As a foreigner and as a fact-checker, I’ve been trying to understand why the American press and voters in the United States were so astonished by the first presidential debate Tuesday between Donald Trump and Joe Biden. I am also interested to see how this new reality impacts the work fact-checkers do.
It is true that the first televised presidential debate was a complete disaster for those seeking to hear serious proposals and/or learn more about each politician’s plans for the next four years. It is also true that the low quality of the event and the lack of real dialogue between the two nominees ended up pushing fact-checkers to fight a higher number of those never-ending online hoaxes.
But I am eager to understand why the United States thought that terrible shows of disinformation would not happen here. Is it just a naive posture or is there a bit of arrogance in the surprise tone that now crosses the country?
For those who cover politics in other parts of the world and for fact-checkers in general, it is already common (but still not acceptable) to see politicians who do not listen to each other, do not comply with rules of coexistence and stimulate hatred. Chris Wallace, the moderator of Tuesday’s debate, did what he could to avoid chaos, but was certainly unprepared for Trump’s overwhelming desire to obstruct the conversation.
We live in a world where politicians learned to manipulate social media, use their algorithms to light a fire beneath their supporters, attack the press, increase polarization and destroy reputations. So episodes of non-dialogue like this debate should compel journalists to reinvent themselves.
Nicolás Maduro (in Venezuela) and Daniel Ortega (in Nicaragua) have closed newspapers and TV channels to prevent the opposition from having a voice. Jair Bolsonaro (in Brazil) attacks the press at least once every three days, calling it a “common enemy,” according to data presented by Reporter without Borders. In Turkey and the Philippines, there are plenty of cases where the government arrests and tries to silence critics.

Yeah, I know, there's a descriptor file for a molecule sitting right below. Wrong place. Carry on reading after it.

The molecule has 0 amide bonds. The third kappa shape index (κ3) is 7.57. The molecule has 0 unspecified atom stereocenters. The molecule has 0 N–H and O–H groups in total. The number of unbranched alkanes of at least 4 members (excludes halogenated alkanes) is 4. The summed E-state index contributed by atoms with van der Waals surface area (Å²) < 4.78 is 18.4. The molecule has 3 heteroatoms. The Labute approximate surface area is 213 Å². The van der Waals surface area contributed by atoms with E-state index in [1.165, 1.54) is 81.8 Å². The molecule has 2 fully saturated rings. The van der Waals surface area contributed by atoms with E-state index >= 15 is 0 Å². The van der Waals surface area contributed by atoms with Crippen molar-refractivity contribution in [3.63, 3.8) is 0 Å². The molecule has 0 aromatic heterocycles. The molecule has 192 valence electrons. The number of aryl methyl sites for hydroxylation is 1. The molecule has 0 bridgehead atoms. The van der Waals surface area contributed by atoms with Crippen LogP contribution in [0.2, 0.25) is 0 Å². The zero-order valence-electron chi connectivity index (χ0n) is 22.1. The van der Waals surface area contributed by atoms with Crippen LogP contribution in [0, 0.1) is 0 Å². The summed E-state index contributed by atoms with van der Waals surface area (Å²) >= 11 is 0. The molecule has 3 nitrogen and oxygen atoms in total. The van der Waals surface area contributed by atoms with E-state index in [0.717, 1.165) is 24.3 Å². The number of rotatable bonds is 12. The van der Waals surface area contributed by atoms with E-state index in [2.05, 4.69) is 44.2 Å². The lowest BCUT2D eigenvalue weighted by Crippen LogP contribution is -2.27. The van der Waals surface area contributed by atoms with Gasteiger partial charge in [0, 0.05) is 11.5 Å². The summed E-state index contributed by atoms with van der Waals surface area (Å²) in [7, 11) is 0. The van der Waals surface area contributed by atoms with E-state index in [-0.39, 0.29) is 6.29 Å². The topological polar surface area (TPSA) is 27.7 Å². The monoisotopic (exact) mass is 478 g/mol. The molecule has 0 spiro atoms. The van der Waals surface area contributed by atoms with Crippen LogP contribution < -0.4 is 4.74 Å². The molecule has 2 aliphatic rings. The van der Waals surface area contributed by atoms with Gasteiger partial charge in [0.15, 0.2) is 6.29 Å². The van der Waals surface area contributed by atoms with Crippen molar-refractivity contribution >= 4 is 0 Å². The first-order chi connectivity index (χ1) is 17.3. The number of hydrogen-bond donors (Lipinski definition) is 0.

So why were Americans so surprised by the arrival of the non-debate? Didn’t they see it happening in other parts of the planet? Or did they really think they had the tools to prevent it?
“A lot of us still have the mindset of ‘It could never happen here’ but there’s no logical reason why this couldn’t happen in the U.S.,” an American friend told me Wednesday morning.
“American politics has relied on unspoken rules and traditions that under stricter scrutiny and pressure collapse like a house of cards. We (Americans) thought decorum would protect us. We were wrong,” he added.
I asked him, “But did the Americans think they were smarter or more prepared to avoid this reality that is spreading worldwide? Isn’t this arrogant?”
“Arrogant is a bit of a pejorative that many Americans will wear as a badge of honor,” he told me. “It could be that, but I think it’s also an optimism Americans have that our country will live up to the high ideals we’ve been told we stand for.”
Another analysis that deserves time is the one about fact-checkers. Their extremely hard work was overshadowed by the discussion about the poor quality of the event.
As expected, the fact-checking community detected falsehoods made by Trump and Biden. Univision’s El Detector, for example, analyzed 21 claims and published a complete round-up. But the first debate led fact-checkers to fight online falsehoods.
The idea that Biden was wearing a wire or that he had received the moderator’s questions in advance, for example, quickly spread on social media and were disproved by AFP Fact Check, Check your Fact, FactCheck.org and Lead Stories.
The fact that the U.S. is now suffering from this non-debate and struggles with online hoaxes are clear signs that the country is vulnerable and hurting, just like other places around the globe. Spending time on astonishment will not change this reality.
Read this article in Spanish at Univision.
Cristina Tardáguila is the associate director of the International Fact-Checking Network and the founder of Agência Lupa. She can be reached at firstname.lastname@example.org.